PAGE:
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Saturday, April 2, 2016 — 1:00 pm

@ VICTORIA THEATRE

2961 16th Street

San Francisco, CA 94103 - MAP

(415) 863-7576


CROSSROADS 2016 Program 3

sensible evidence of futures / always the hour of noon

In Person: Michael Betancourt, Yin-Ju Chen and Zack Parrinella

presented in association with Canyon Cinema Foundation, Center for New Music, Oddball Film + Video and Shapeshifters Cinema
sponsored by LUNA, MUBI, Ninkasi Brewing and Vimeo
technical sponsor San Francisco Film Society

Full Festival Pass: [$70 general/$40 Cinematheque members] available here. 
Admission: [$10 general/$5 Cinematheque members]. Advance tickets available here.
Join our Facebook event.

Films on the flows of power, through virtual space, physical space, non-space and outer space. Displaced speculative fictions for the Anthropocene end times. (Steve Polta)

SCREENING:
The Dogs of Space (2015) by Michael Betancourt; digital video, color, sound, 3 minutes, from the maker  bay area premiere

A short dramatizing the launch of two Soviet space dogs, Belka and Strelka, into orbit. This narrative fuses documentary, scientific, fictional and abstract glitch footage into a composite story. (Michael Betancourt)

Non-Places: Beyond the Infinite (2016) by Péter Lichter; digital video, b&w, sound, 6 minutes, from the maker  bay area premiere
Marc Augé’s essay (Non-Places: Introduction to an Anthropology of Supermodernity) meets with Stanley Kubrick’s 2001: A Space Odyssey in some Hungarian highway rest areas. (Péter Lichter)

Shooting Star (2015) by Pierre Yves Clouin; digital video, color, sound, 3 minutes, from the maker  U.S. premiere
It is because I’m shooting this star that this star is a shooting star. (Pierre Yves Clouin)

Le Pays Dévasté (The Devastated Land) (2015) by Emmanuel Lefrant; 35mm, color, sound, 12 minutes, from Light Cone  bay area premiere
What do you see?
A place not suited for human beings
Le Pays Dévasté
relates to the Anthropocene, the current geological age, viewed as the period during in which human activity has been the dominant influence on climate and the environment. (Emmanuel Lefrant)

A Distant Episode (2015) by Ben Rivers; digital video, b&w, sound, 18 minutes, from LUX  bay area premiere
A meditation on the illusion of filmmaking, shot behind-the-scenes on a film being made on the otherworldly beaches of Sidi Ifni, Morocco. The film depicts strange activities, with no commentary or dialogue; it appears as a fragment of film, dug up in a distant future—a hazy, black and white, hallucinogenic world. (Ben Rivers)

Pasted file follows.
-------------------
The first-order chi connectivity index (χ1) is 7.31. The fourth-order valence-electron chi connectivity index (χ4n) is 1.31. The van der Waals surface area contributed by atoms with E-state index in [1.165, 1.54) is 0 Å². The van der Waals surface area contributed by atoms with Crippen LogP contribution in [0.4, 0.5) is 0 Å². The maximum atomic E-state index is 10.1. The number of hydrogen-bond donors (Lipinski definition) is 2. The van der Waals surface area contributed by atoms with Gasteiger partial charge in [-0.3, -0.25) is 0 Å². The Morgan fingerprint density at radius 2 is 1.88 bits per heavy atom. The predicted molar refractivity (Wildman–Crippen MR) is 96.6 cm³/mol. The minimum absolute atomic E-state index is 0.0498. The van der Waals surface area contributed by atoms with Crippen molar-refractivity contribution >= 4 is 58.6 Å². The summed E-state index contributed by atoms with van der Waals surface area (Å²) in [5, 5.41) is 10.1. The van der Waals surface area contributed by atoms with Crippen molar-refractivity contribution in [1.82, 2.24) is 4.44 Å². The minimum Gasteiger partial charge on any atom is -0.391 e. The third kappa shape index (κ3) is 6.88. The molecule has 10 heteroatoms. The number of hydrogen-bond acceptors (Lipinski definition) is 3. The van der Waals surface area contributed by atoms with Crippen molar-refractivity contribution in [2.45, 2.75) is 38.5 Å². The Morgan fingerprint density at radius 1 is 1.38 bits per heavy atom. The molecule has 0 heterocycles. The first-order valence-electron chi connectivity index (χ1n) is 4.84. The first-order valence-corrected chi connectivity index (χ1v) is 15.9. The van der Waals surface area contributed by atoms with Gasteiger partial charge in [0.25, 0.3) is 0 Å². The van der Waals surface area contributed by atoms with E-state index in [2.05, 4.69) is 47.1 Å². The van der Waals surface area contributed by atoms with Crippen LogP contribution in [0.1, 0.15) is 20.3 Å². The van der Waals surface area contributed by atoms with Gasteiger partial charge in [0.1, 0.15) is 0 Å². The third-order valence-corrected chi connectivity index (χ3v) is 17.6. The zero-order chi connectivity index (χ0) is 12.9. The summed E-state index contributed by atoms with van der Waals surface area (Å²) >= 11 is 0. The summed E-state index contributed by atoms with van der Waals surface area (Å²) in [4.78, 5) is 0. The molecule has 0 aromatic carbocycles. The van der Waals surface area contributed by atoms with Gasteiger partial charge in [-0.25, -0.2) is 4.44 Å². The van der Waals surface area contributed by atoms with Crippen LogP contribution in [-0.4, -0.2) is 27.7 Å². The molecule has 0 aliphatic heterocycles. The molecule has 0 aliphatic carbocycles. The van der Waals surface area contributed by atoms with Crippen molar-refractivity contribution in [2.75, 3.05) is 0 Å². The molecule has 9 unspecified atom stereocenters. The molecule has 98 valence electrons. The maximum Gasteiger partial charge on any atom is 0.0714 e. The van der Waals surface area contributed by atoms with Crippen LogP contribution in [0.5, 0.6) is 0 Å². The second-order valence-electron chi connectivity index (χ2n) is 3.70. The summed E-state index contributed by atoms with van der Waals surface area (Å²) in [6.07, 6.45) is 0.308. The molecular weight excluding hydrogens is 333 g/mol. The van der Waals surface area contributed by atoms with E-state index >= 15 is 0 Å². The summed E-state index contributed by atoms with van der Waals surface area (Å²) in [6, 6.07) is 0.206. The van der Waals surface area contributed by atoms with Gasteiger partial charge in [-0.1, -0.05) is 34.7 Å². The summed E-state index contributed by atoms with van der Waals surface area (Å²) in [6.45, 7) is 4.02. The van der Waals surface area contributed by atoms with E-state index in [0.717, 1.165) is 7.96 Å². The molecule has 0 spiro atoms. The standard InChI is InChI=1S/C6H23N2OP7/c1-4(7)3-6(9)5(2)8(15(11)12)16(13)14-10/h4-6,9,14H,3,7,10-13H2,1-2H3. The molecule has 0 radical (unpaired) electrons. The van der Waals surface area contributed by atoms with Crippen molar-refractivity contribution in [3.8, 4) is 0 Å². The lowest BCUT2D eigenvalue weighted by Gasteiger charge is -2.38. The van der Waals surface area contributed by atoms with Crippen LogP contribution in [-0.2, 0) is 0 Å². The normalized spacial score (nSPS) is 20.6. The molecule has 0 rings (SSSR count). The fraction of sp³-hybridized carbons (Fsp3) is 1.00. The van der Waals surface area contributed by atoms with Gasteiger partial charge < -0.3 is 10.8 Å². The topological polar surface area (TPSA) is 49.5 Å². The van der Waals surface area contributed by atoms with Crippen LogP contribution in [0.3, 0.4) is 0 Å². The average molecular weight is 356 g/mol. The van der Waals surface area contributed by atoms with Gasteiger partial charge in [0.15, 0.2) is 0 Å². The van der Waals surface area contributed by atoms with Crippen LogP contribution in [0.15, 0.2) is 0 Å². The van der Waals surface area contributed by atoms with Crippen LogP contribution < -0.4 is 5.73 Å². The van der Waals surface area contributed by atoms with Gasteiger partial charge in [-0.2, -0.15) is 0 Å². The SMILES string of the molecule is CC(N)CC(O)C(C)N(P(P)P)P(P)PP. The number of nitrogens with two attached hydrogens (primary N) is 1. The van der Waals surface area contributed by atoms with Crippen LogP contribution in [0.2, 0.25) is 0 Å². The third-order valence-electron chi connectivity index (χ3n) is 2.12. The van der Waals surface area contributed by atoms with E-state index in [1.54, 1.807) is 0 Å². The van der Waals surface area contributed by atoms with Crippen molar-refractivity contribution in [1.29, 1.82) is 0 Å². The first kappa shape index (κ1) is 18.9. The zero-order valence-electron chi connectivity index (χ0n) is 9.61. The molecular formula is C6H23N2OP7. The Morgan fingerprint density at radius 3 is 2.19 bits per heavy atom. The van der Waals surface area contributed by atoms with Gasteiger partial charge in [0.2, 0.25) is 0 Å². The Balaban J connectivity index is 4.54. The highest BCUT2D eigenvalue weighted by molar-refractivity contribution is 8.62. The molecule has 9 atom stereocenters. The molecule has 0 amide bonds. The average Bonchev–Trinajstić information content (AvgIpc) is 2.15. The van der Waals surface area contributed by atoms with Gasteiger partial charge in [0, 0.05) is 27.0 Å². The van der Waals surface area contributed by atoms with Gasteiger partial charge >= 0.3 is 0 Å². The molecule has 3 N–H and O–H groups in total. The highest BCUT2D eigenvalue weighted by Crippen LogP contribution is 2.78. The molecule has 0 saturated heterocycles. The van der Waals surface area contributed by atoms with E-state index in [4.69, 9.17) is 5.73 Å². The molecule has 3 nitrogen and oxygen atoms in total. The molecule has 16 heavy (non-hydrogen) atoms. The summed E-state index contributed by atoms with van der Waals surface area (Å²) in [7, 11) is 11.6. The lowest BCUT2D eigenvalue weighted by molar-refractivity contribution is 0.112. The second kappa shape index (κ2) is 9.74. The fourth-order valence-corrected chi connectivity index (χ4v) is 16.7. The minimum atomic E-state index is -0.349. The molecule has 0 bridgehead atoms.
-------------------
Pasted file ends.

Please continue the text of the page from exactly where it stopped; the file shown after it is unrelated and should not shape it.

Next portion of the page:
Industroclaustria (2015) by Zack Parrinella; 16mm, b&w, sound, 5 minutes, from the maker  bay area premiere
Modern human society requires copious amounts of machines and industry to succeed. Industry surrounds all of our cities and cuts through every landscape. This film explores the feeling of claustrophobia that is evoked by this endless machinery. (Zack Parrinella)

Iron Condor (2015) by Meredith Lackey; 16mm, b&w, sound, 10 minutes, from the maker  bay area premiere
Iron Condor presents the sensible evidence of the Chicago Futures and Options Exchange from grain to data. The film takes its name from an option trading strategy whose profit/loss graph resembles a large bird. Through an exploration of spaces in the American Midwest including a day trader’s cabin in rural Indiana, a palace of murals made from corn in Iowa, a sinkhole in the National Corvette Museum in Kentucky, an ubiquitous data center monitored by analog telephone handsets and an indoor skydiving facility in Illinois, Iron Condor proposes a nexus of data, virtualization and commodity while searching for human presence in the contemporary landscape. Leo Melamed, the American pioneer of financial futures, describes the stock market prior to electronic trading: “…windows were what you peered through, a mouse was a rodent and the apple was but a fruit.” (Meredith Lackey)

One Universe, One God, One Nation (2012) by Yin-Ju Chen; digital video, color, sound, 17 minutes, from the maker  bay area premiere
Yin-Ju Chen’s new video installation One Universe, One God, One Nation seeks to evoke a sense of closure and despair in the face of the inescapable cycles of history. The particular moment evoked here is the age of space exploration in the 1960s, juxtaposed with the forms of imperial, ideological and totalitarian power existing at that time. The inspiration for the work came from Hannah Arendt’s analysis of space exploration as a form of “world alienation” and also from the astrological horoscope of Chiang Kai-Shek, which predicts his charismatic and authoritarian character. How is it that most modern movements for a better future, and all attempts to break free from the chains of power, ultimately fall prey to their own mythologies? Here we enter the slippery ground between “science” and “collective dream image,” between the knowledge and the fantasy of an epoch. One Universe, One God, One Nation is a visual meditation on power, modern forms of totality and totalitarianism, mass mobilization, devotion, the auratic and the supernatural. It works through the juxtaposition of images taken in outer space with images of war and submission to power. (Anselm Franke, Taipei Biennial 2012)

Above still taken from Iron Condor by Meredith Lackey


CROSSROADS 2016 receives generous support from: Grants for the Arts/San Francisco Hotel Tax Fund, The Andy Warhol Foundation for the Visual Arts, Zellerbach Family Foundation, The Owsley Brown III Philanthropic Foundation and The Willow Foundation.